If the countless reviews, recaps and retrospectives haven’t made it clear yet, television’s “Golden Age” officially ended May 17 with the final episode of Mad Men, leaving a monster hole in our DVRs. With hundreds of cable shows that sit in the comfortable zone between “decent” to “good,” it’s near impossible to find the great ones.
Thankfully, AMC will fill said hole on May 31, with the premiere of the second season of their PC period piece, Halt and Catch Fire. The show, its first season available to stream on Netflix, combines the workplace drama that was among the most popular aspects of Matthew Weiner’s opus with the thrill of watching people build early versions of technology we use today.
Halt and Catch Fire also has one of the most winning ensembles of any show currently on TV. This gives it the greatest potential of any of the “Silver Age” dramas on today and should be seen by everyone who enjoyed their time at Sterling Cooper Draper Pryce.
Similar to the series built around the world of SCDP, Halt and Catch Fire is built around a near-perfect ensemble cast. Joe MacMillan (Lee Pace, Guardians of the Galaxy) is a character best described as Don Draper with all the demons, but none of the destructive alcohol and sex addictions. He’s a salesman whose potential for downfall only comes from his ambition for success.
Gordon Clark (Scoot McNairy, Killing Them Softly) is Joe’s brainiac partner, Gordon Clark, who helps him engineer their new PC. He has a drinking problem, but is also the voice of reason in this quest for innovation because he’s married with two kids. His wife, Donna (Kerry Bishe, Argo), is an equally tech-savvy employee at Texas Instruments who helps her husband design the motherboard for their new creation.
The coolest of the bunch, though, is Cameron Howe (Mackenzie Davis, What If), the computer science dropout programmer who formed the cyberpunk stereotypes that would influence the costume and makeup design for movies like Hackers, Strange Days and Johnny Mnemonic. She spends most of her time grabbing free games of Centipede in an arcade that is the poster child for scared parents and is the epitome of “Nerd Cool.”
Judging by the below promo image, Halt and Catch Fire creators Christopher Cantwell and Christopher C. Rogers are going to bring Howe to the forefront of the series. She’s the key member of the cast because she sees past MacMillan and Clark’s innovations, already thinking ahead of them towards the Internet and its capabilities. The ensemble is one of the more exciting to watch if only because the power rankings, behind Cameron, shuffle with each episode.
It’s no accident that innovation is the key word in the last paragraph because that’s what makes this show so damn entertaining. If Mad Men and The Social Network have proved anything, it’s that we love watching people be awesome at their jobs, especially if they change the world while doing it. There is nothing more relatable today than the importance of computers and the Internet, so watching these characters lay the foundations is very exciting.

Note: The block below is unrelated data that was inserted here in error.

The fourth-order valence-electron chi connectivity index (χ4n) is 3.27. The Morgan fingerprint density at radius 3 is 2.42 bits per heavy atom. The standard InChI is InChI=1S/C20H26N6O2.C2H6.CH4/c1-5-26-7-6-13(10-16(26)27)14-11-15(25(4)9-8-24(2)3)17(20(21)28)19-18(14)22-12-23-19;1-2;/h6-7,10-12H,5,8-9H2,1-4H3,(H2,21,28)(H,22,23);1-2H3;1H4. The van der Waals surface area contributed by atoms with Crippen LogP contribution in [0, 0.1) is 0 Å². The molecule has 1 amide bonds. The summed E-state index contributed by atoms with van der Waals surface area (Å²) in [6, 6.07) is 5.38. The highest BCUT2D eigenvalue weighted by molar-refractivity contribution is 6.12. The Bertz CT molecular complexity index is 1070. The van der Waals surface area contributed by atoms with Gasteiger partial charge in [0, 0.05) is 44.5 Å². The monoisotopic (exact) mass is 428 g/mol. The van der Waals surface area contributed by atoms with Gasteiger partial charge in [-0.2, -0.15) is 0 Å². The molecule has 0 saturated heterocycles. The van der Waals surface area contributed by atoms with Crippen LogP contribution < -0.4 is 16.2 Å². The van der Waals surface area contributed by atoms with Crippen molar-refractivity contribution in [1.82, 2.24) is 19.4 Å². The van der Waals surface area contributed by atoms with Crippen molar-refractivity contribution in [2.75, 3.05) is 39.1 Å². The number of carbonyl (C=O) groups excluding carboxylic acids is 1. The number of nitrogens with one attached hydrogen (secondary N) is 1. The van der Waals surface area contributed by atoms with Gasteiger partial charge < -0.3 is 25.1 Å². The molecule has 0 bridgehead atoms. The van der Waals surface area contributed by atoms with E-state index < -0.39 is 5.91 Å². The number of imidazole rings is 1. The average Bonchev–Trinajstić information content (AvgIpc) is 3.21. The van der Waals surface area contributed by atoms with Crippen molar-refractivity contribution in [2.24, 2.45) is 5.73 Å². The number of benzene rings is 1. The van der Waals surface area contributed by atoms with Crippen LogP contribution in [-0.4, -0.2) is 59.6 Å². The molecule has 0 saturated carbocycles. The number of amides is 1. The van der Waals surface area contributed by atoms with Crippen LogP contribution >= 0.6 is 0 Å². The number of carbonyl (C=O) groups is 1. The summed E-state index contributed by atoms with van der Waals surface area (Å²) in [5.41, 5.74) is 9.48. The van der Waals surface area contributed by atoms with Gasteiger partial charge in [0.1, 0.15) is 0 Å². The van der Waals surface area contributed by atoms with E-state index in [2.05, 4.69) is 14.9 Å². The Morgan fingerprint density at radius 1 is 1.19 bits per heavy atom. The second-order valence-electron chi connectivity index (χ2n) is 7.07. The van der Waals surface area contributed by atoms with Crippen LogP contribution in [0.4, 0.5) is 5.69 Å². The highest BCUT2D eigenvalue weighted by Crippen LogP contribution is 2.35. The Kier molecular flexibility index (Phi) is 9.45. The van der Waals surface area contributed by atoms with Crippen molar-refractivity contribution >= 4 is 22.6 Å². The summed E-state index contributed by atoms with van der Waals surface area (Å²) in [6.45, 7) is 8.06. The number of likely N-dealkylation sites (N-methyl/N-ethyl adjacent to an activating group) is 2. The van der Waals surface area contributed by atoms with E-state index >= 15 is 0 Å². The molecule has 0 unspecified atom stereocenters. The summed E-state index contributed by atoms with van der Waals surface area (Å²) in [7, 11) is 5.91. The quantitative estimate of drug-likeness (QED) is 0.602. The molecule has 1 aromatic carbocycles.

Granted, the show’s interpersonal plotlines aren’t nearly as interesting as their professional counterparts. The grown-up nerd marriage between Clark and Donna is reduced to his work affecting their relationship and leading to potential infidelity between Donna and her boss, Hunt (Scott Michael Foster, Greek). Despite them being the most interesting characters on the show, their relationship throughout the season serves to develop Cameron more than it does Joe. Every show needs something to improve upon in its first season.
Given the aforementioned developments set up for the second season, the innovation will be in full force come May 31. All of this comes without the most divisive parts of Mad Men. For better or worse, there are no scenes of handsome and wealthy men wrestling with their existential issues. Yes, Joe constantly wants to innovate and is never satisfied with his work once he sees another company leapfrog his own product, incrementally. He also wrestles with the fact that his vision doesn’t make him the creator in the same way that engineers like Gordon and Cameron are as engineers and programmers.
Like Mad Men, Halt and Catch Fire is a period piece but here, it’s set in 1983 and the show captures that era perfectly. Similar to FX’s The Americans, the show’s production design captures the beige aesthetic of the computers at the characters’ desks before day-glo colors took over the decade. It isn’t as sexy as the early 60’s and if this show grows in popularity, no one is going to have Halt and Catch Fire parties where women wear shoulder-padded pant suits and men wear short-sleeve shirts with ties. That being said, it comes together as a much more consistent whole, shaping a much tighter world in which these characters live.
Halt and Catch Fire has yet to reach the levels of an all-time great show. In fact, it’s the perfect example of a “Silver Age” show in the way it takes what made Mad Men and other “Golden Age” workplace dramas popular and does it very well. As with any show in its sophomore year, there is plenty with which the show can improve. But Cantwell and Rogers have laid a strong foundation with their characters and an understanding of how to make a tech-based show that’s a lot of fun, while still being serious in the right places.
Judging from previews of the second season, the show will continue the strong execution of the A-Plot. So go to Netflix and binge through the first 10 episodes. (I rewatched it in less than a week). We’ll see you for the premiere on May 31.